• Felix Salmon, responding to Hirschhorn: "In other words, HBO doesn’t scale. You could maybe double the amount of HBO that people watch, without sacrificing quality. But you can’t bring it up to anywhere near Netflix levels."

Our thought bubble: If AT&T is serious about cranking up both programming and revenue, it could decide to raise HBO's prices. That would prompt a chorus of "I told you so"s from the merger's antitrust critics.

Go deeper: Read the full story here.

2. Xiaomi's IPO lacks a pop

CEO Lei Jun hits a gong at the Hong Kong Stock Exchange as Xiaomi begins trading on Monday. Photo: Isaac Lawrence/AFP/Getty Images

Not only did it price below what the company had hoped, but Chinese smartphone maker Xiaomi's initial public offering also failed to produce a bounce in the first day of trading on the Hong Kong exchange Monday.

Buzz: Shares fell as much as 6% today, before recovering a bit to end down 1.2%. Founder Lei Jun's comments at the exchange suggest the company knows it's in for a rough ride. Per CNN, Lei said:

"Although the macroeconomic conditions are far from ideal, we believe a great company can still rise to the challenge and distinguish itself."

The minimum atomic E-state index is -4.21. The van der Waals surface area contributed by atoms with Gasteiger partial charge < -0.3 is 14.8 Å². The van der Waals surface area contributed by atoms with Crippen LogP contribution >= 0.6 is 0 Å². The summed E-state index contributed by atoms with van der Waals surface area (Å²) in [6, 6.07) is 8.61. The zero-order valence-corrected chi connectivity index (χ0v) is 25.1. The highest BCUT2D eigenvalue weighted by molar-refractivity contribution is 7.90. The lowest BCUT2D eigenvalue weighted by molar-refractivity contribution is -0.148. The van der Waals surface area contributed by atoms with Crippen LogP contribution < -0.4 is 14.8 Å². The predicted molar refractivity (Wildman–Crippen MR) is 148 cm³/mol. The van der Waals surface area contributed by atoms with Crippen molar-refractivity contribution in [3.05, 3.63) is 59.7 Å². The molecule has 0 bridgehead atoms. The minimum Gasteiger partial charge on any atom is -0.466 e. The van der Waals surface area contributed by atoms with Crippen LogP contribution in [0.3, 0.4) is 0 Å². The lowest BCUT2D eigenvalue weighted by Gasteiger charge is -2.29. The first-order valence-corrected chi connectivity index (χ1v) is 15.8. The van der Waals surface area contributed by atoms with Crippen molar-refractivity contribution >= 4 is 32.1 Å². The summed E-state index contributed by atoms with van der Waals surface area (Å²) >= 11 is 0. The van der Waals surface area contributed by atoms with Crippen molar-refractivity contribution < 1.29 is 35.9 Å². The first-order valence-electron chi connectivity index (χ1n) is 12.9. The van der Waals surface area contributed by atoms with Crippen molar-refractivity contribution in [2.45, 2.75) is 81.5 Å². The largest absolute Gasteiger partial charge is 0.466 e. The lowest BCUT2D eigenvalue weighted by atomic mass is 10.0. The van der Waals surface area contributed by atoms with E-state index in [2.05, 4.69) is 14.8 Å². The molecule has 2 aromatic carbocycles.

Our thought bubble: It's hardly a shocker that investors aren't totally sold. While Xiaomi has done well gaining market share in a brutally tough smartphone business, it has had uneven results outside of China. And, even gaining phone market share is really only the first part of the company's broader aim of being a profitable internet company.

Go deeper: Read Axios' Dan Primack's story here.

3. Why Silicon Valley is like the Soviet Union

There was an interesting Twitter thread last week on how Silicon Valley is a bit like the former Soviet Union. Robotics and computer vision engineer Anton Troynikov laid out a number of parallels, including the following:

  • Waiting years to receive a car you ordered, to find that it's of poor workmanship and quality.
  • Promises of colonizing the solar system while you toil in drudgery day in, day out.
  • Having five adults live in a two-room apartment.
  • Being told you are constructing utopia while the system crumbles around you.

Obviously, there are some noteworthy differences too, but the full thread is definitely worth a read.